ISLAMABAD — A U.N. expert on Friday called on the United States to reveal the number of civilians it believes have been killed by American drone strikes targeting Islamic militants.
U.N. Special Rapporteur Ben Emmerson said that preliminary information gathered for a new report indicated more than 450 civilians may have been killed by drone strikes in Pakistan, Afghanistan and Yemen, but more work needs to be done to confirm the figures.
The U.S. provides very little public information about its drone program, especially in Pakistan and Yemen, where the CIA is involved in the attacks.
"The single greatest obstacle to an evaluation of the civilian impact of drone strikes is lack of transparency, which makes it extremely difficult to assess claims of precision targeting objectively," said the report, which was released Friday. The lack of transparency "creates an accountability vacuum and affects the ability of victims to seek redress."
The U.S. and other countries that use drones, such as Israel and the United Kingdom, have an obligation to investigate reported civilian casualties and clarify their legal justifications for the attacks, the report said.
The involvement of the CIA in the U.S. drone programs in Pakistan and Yemen "has created an almost insurmountable obstacle to transparency," the report said. Emmerson said he did not believe the U.S. could use national security considerations to justify withholding civilian casualty data.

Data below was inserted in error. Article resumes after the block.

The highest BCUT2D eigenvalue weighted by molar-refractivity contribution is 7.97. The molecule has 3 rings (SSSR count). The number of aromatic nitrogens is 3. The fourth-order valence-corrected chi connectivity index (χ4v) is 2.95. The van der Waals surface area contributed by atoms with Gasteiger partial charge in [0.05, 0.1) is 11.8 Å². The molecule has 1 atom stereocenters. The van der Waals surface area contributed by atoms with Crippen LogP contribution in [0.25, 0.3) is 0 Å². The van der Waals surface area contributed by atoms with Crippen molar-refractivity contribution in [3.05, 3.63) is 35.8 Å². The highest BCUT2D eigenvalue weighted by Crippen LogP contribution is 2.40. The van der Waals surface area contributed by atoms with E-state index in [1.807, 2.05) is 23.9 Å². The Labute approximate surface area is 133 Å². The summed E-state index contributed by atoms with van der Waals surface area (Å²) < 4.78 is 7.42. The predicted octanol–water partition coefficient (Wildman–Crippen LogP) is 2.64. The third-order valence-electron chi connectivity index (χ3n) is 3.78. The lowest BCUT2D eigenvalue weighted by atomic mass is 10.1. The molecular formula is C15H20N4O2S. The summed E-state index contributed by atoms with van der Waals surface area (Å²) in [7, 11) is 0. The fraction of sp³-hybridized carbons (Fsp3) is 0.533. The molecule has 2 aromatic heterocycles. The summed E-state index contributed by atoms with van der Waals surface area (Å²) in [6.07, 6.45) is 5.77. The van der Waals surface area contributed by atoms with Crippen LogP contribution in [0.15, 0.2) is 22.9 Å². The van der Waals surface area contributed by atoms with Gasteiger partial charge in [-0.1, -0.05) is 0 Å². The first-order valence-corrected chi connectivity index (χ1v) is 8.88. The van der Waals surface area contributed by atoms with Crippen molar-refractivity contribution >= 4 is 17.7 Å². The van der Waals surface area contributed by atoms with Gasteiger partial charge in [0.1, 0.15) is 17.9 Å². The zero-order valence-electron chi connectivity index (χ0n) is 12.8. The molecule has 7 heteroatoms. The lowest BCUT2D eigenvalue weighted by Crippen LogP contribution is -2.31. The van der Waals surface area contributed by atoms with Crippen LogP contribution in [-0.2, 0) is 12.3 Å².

The Pakistani government told the U.N. that at least 400 civilians have been killed by U.S. drone strikes in the country — a figure that Emmerson first revealed during a visit to Islamabad in March. The report said that the U.N. has confirmed more than 30 civilians were killed in drone attacks in Afghanistan in 2012 and 2013. Media reports indicate that at least 21 civilians have been killed in strikes in Yemen since 2011.
In total, Emmerson identified 33 drone attacks that appear to have resulted in civilian casualties, but he is still trying to confirm his findings with the states involved. He will present his final report to the U.N. Human Rights Council once he is finished.
Emmerson said in the report that drone strikes in Pakistan violate the country's sovereignty because the government has publicly objected to the attacks — a stance he first announced during his visit to Islamabad in March.
Others believed the situation with Pakistan is murkier since senior government and military officials have supported at least some of the strikes in the past, and U.S. officials say privately that some still do.
Pakistani Prime Minister Nawaz Sharif is scheduled to travel to Washington next week to meet with President Barack Obama. Drone strikes are expected to be on the agenda.
Copyright 2015, Deseret News Publishing Company